Episode 206: Connecting to Teens
This episode is called connecting with your teenagers. Maybe you have teenagers right now. Maybe you remember having teenagers. Maybe you have children who will one day be teenagers. Maybe you are nowhere near having kids at all.
I think that there are things that will be shared in this episode that will be valuable for any stage. And especially if you happen to be nearing or in the middle of it, the way that I am, my kids are 8, 11 and 13 right now. So, I have one “official teenager.” You’ve heard from him a couple different times on this podcast; my oldest Milo.
I have an 11-year-old who is very much in tween zone and we talk about him, as a tween, he’s on the cusp of teenager hood. And then my eight-year-old, who is just a solid grade school age with all the fun that accompanies that these are different stages of development, different ways of seeing the world different ways of seeing yourself and all of it.
I’m going to say, especially starting about 11, 12, this transition from middle age, from school age child into between, and teen feels like an official closing of one chapter of development and moving onto another, it feels like a real solid pivot point for me and for us and in observing my own kids in recognizing the changes in their behavior expectation their thought process, the way that their brains even compute things, it’s really different than it was when they were younger and different than expected.
And I’m thrilled today to have a conversation with one of my friends and teen connection expert, Brooke Romney, who is ahead of me in the parenting game. She has four kids ages, 20 18, 16 and 11, almost 12. She’s just that step ahead. And so wise, so connected. So candid, I will share a little bit more about her as I get ready to jump into the interview.
The conversation I want to start by, let’s just talk a little bit about life lately.
Segment: Life Lately
As I’m recording this, the mornings in Richmond, Virginia are in the sixties and the afternoons are in the nineties. We are in that very sandwich feeling of fall, where I get the little teas of sweater, weather, and then back to wearing shorts and a t-shirt in the middle of the day, I did pull out all our Halloween decorations.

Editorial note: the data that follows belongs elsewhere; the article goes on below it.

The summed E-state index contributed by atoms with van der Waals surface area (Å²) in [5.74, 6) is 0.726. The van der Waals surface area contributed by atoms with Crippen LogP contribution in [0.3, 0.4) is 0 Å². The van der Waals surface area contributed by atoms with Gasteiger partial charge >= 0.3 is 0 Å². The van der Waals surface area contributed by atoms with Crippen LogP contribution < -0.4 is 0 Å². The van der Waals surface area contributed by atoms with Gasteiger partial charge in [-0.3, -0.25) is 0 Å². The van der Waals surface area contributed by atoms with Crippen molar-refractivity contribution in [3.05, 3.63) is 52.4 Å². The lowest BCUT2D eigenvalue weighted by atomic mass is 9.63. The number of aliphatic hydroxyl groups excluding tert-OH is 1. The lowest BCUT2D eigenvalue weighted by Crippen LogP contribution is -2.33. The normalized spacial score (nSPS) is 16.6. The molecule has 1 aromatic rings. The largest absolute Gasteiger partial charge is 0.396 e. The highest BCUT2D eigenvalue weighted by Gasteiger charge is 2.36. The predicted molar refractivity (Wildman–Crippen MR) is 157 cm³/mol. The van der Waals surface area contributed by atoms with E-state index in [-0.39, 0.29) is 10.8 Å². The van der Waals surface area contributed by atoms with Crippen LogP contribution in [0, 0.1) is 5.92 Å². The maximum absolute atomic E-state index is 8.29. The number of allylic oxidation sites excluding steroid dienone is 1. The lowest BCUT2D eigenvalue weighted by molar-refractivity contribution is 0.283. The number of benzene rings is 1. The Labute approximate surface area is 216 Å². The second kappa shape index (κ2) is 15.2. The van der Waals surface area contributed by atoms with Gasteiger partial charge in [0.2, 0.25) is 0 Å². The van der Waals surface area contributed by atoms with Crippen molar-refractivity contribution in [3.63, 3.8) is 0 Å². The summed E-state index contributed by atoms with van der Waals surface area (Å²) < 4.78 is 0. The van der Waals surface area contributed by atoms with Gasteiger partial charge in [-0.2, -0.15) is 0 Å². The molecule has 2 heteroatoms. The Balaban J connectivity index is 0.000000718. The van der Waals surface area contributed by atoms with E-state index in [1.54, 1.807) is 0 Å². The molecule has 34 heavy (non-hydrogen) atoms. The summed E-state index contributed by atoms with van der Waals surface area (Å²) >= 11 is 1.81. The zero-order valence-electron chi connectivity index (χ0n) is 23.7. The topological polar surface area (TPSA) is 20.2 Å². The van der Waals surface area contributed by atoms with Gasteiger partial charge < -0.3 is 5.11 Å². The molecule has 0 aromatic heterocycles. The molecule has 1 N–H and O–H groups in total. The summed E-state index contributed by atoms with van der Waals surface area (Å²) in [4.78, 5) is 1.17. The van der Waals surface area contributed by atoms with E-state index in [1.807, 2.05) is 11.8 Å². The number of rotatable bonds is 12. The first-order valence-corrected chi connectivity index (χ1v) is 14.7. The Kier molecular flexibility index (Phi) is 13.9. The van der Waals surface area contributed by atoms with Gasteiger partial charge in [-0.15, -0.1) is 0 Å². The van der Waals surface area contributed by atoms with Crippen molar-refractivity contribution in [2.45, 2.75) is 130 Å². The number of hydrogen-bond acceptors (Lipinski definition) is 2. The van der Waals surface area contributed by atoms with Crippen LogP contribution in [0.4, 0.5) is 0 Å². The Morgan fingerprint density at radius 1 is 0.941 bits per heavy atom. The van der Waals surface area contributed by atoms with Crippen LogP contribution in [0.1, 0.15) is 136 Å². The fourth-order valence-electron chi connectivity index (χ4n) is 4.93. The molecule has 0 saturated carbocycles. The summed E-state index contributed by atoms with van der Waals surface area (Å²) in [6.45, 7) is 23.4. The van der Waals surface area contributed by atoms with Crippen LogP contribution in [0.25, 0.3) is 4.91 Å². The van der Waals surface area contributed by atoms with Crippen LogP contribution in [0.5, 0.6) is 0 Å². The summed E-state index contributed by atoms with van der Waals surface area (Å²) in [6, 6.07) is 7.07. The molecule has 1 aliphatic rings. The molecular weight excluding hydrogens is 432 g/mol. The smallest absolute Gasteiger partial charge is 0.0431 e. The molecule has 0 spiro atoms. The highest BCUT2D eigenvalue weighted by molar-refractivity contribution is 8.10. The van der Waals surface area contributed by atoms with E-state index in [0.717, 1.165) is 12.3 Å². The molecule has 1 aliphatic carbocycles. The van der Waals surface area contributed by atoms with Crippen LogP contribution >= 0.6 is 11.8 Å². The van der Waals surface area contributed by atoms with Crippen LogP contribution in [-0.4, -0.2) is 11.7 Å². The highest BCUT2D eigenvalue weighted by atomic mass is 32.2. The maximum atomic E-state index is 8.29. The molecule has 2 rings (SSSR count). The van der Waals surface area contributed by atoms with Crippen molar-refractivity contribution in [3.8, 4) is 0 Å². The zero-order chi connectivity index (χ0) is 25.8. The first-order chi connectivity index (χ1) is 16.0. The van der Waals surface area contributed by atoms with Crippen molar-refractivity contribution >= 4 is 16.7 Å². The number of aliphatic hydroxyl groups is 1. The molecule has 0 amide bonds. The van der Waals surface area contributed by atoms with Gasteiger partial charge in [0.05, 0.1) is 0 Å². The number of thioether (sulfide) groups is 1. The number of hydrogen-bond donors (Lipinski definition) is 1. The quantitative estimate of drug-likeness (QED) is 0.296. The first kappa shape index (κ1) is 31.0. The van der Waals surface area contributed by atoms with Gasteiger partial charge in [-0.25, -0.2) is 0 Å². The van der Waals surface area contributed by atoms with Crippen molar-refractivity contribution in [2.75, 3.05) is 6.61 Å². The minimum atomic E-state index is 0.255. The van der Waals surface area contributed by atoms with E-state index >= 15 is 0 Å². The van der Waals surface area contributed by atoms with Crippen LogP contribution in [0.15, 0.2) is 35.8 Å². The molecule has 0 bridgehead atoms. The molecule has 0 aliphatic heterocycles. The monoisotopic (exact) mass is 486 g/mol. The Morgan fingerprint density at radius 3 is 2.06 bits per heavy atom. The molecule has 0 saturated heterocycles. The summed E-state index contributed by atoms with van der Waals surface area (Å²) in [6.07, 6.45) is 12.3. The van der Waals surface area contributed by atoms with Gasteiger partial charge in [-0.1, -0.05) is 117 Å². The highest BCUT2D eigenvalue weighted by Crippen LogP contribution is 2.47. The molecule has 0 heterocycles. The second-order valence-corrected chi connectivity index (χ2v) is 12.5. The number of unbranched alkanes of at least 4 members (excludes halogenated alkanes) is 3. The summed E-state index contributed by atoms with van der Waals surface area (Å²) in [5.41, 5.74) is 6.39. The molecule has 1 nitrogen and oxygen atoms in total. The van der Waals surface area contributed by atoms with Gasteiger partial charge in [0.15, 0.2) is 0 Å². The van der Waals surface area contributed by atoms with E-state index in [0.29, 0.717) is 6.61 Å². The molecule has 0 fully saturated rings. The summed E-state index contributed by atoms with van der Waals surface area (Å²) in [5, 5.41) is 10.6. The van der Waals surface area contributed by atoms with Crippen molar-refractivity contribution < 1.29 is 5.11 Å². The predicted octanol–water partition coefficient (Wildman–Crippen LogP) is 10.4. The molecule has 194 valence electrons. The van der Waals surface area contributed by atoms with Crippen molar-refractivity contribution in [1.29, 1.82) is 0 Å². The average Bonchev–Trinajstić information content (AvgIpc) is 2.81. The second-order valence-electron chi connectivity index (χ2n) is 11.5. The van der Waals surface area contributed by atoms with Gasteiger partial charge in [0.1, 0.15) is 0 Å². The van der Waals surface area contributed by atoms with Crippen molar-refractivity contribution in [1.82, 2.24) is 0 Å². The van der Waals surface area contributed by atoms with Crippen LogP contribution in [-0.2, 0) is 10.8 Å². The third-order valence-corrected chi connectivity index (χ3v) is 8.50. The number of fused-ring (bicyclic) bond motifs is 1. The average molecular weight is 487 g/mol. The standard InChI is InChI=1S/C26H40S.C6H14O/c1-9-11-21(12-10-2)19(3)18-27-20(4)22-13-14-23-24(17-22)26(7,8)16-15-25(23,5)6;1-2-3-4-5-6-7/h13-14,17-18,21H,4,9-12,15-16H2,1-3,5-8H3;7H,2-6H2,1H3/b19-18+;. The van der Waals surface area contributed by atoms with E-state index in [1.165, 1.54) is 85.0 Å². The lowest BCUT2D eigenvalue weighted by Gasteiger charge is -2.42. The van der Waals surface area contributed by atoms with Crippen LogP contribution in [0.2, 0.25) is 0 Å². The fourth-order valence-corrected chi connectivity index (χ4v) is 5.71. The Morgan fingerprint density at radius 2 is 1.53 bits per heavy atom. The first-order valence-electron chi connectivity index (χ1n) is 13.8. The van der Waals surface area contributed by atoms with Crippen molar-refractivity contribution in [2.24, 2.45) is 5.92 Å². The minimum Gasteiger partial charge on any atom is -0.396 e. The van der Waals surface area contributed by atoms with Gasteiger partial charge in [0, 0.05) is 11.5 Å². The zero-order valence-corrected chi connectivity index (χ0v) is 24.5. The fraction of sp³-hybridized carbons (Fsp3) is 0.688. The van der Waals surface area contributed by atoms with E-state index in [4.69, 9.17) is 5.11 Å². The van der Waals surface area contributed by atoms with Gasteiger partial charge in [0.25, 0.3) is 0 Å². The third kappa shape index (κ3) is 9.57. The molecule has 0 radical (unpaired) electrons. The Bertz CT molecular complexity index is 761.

I told Plum we’re not going to put up the actual Halloween, like spooky stuff. We have some skeletons and bats and spiderwebs. Those things were going to wait until October 1st, but I pulled our pumpkins out. I invested in a really great set of faux pumpkins. I think originally from Home Depot, I will try to see if I can find it and put the link in the show notes.
It comes as a set of three stacking pumpkins, and sometimes I stack them and sometimes I just lay them out. This is going to be our first holiday season in our new house and our previous house. Had a big front porch with about six steps leading up to what was like a room sized front porch. I loved decorating the steps.
I loved decorating the porch. And I think I invested in these pumpkins to go all up and down the stairway on the way to the porch. So, it was interesting to pull them out of storage and to evaluate my front yard. My, the front of my house. We have one step onto a small Portico stoop. There isn’t a porch there isn’t a big hill there was on our last house.
And so, I scattered pumpkins across the front. Planters, basically there’s some a couple little pumpkins and some cabbage and moms. I grabbed a couple things at the local nursery just to put in terracotta pots on the stoop step. Really there’s like the sidewalk one step and then the actual stoop.
So, I did a couple things right there, but then it’s turned out so cute to, instead of having all the steps of the porch to put these big faux pumpkins in between my boxwood. Plants in these front planters that span the front of the house. I will take a picture and post it on the show notes of this episode.
If you want to get a feel for this kind of adjusted harvest Halloween decoration, using the same things that I have used in the past in a new way, I will share that with you there. The other fun update to this new house is a small one with huge impact. I had bought some Cedar shake shingles back in like February, right after we moved into this house.
I recognized from the front. And if you go to the show notes, you’ll see the front of the house that there was this little awning over the Portico and these little triangles above the dormer windows. There are two dormers on the front of the house and it’s a white house with black shutters and a black door.
It’s cute, pretty, simple looking. And I thought it just could use a little warmth. There’s something about just adding a little warmth with wood. And texture that I thought would be great. So, I bought these shingles months ago and last week turned in my first grad school paper a day early.